Friday, March 12, 2010

Social Justice

Recently some Gas Bag on the airwaves had some sort of transient ischemic attack (or something) while being filmed, and made incredibly bizarre assertions that the phrase "social justice" when used by church people means those church people are both Nazis and Communists at the same time.


That's quite an assertion.

And completely asinine.

Last I checked, the Nazis and the Communists were on opposite sides of the Second World War.

The Great Blowhard in question demanded that his listeners immediately leave any church which dared to speak that horrible phrase, because otherwise, the CommuNazis (or is it NazCommunis?) were going to seduce them into eating their own young, or something.

Hate to break it to ya, folks, but irrespective of whether you use a "Catholic" or a "Protestant" Bible, you're still gonna find Jesus saying, in Matthew 25:

Then he will say to those on his left, 'Depart from me, you who are cursed, into the eternal fire prepared for the devil and his angels. For I was hungry and you gave me nothing to eat, I was thirsty and you gave me nothing to drink, I was a stranger and you did not invite me in, I needed clothes and you did not clothe me, I was sick and in prison and you did not look after me.'

In part based on this text (and others), for almost 120 years now (since 1891, to be precise), the Roman Catholic Church has taught officially that steps must be taken to relieve "the misery and wretchedness pressing so unjustly on the majority of the working class." Now lest Mr. Gas Bag get his anachronistic panties in a CommuNazi bunch over this, Rerum Novarum ALSO affirmed the right of private property and specifically rejected communism.

How is the right to private property a communist notion? Or a National Socialist idea? How is the specific rejection of communism a communist notion? (I suppose one might be able to argue that this latter point could, possibly, be construed as being one supported by Nazis, since they were fighting the Communists....)

Mayhaps Mr. Gone Batty's parents read him one too many stories about monsters under the bed.

In his defense, to be fair, it must be terrible living with that much fear, constantly.

These are, of course, strictly my own opinions, and do not reflect those of any other person, institution, or organization, either living or dead.

Blessings and peace to one and all,

Fr. Tim, SJ

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Kanani said...

What a dork.
Unfortunately, I think there is way too much fear, resentment, and suspicion these days. Far too many polemics that are held up to be "leaders" in so many ways.

I don't like pundits. They sound so smart in their little sound bites, and do far more harm than good.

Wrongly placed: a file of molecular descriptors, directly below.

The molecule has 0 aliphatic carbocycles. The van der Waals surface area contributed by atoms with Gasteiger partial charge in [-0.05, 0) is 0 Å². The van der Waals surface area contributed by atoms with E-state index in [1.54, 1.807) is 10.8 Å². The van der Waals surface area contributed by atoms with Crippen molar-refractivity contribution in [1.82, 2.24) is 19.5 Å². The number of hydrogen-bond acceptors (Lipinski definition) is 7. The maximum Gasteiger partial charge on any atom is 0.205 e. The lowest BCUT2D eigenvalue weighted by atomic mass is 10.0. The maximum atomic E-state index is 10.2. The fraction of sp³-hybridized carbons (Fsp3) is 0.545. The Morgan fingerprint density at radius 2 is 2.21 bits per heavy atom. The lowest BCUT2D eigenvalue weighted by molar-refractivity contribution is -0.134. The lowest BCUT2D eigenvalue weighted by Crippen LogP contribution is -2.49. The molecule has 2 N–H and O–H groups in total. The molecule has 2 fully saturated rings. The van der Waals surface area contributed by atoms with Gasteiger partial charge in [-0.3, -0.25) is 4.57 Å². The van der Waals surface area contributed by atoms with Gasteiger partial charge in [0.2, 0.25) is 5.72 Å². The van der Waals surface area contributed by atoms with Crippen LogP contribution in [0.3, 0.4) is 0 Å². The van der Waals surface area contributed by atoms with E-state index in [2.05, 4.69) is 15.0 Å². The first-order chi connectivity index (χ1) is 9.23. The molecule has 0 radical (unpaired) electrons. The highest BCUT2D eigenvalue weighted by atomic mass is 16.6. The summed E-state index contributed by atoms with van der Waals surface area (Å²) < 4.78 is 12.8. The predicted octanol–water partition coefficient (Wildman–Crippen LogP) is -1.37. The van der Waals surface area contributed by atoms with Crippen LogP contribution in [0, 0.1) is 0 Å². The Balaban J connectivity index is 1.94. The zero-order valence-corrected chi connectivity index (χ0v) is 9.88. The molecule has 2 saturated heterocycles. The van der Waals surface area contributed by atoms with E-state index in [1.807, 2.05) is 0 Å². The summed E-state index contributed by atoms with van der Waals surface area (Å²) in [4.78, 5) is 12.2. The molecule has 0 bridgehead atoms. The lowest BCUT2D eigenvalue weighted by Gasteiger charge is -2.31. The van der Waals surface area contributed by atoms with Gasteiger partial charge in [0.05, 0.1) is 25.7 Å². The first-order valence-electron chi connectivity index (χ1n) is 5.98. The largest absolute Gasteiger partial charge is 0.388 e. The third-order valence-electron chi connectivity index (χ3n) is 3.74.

seg said...

If social justice is defined by the church as "redistribution of wealth by government" that is wrong and communist. If social justice is defined as "helping the poor" as Jesus said, then I am all for it.
It is a shame you have to resort to name calling when you disagree with people.

mary grech said...

Hey Bro, funny you should blog about this. Have been attending a series about Paul's letter to the Romans entitled "Justice and Empire". Getting tons of good background info about the time that letter was written by Paul. The instructor Larry Wellborn runs in pretty "tony" theological circles I'm told. In the book we are reading recommended by Larry, that author really believes that social justice is to be carried out by the government - as if they are the only ones to do it "corretly". Many at the church we attend feel the same way - they look to government for the answers. Funny but from what I'm learning in Romans, Paul used the "slave motif" as a powerful way to reach those in Rome precisely b/c so many WERE slaves. He (Paul) urges them to "die to sin" (no longer be a slave to it) because Christ's death and resurrection have freed them from that type of slavery. (Is not the current welfare state just another form of slavery?) I notice neither Christ or later Paul didn't urge the slaves to take up arms, or demand better living conditions from their masters. Christ and later Paul did not go to the government and demand they regulate working conditions....No they urged THE PEOPLE to be responsible, and practice compassion to their fellow human beings. When I look on the national Episcopal website under social justice I see lots of people urging government intervention. ITSN'T that the church's job? I use church to include ALL denominations. So far the priests I've asked both Catholic and Episcopal dodge that question. Why are so many "church goers" adament about the quote "separation of church and state" but will gladly let the government do the church's job. Are we that lazy? Perhaps thats what the "blow hard" you quoted meant? PS did you hear the actual show or are you relying on quotes from the ever so reliable media???? Sometime I'd love for you to answer one of my replys. Lovingly your baby sister MG

Bro Steve said...

I agree with you Fr Tim. Folks try to twist the Biblical principal of compassion into something that fits their idea of little-to-no government, probably so they can attend their church on Sundays and still feel good about themselves while they maintain that peoples ignorance and laziness is the reason they are poor, sick or otherwise 'needy.' Bible versus you gave for illustration do not work Fr Tim for many of these people, unfortunetely, just as the example of the Good Samaritan doesn't work either. I know because I had a conversation along these same lines with a couple of friends two days ago.

seg said...

Ok. Bro Steve (or Tim) so what is your definition of "social justice"? Was the Good Samaritan from the local government? Please answer these questions.

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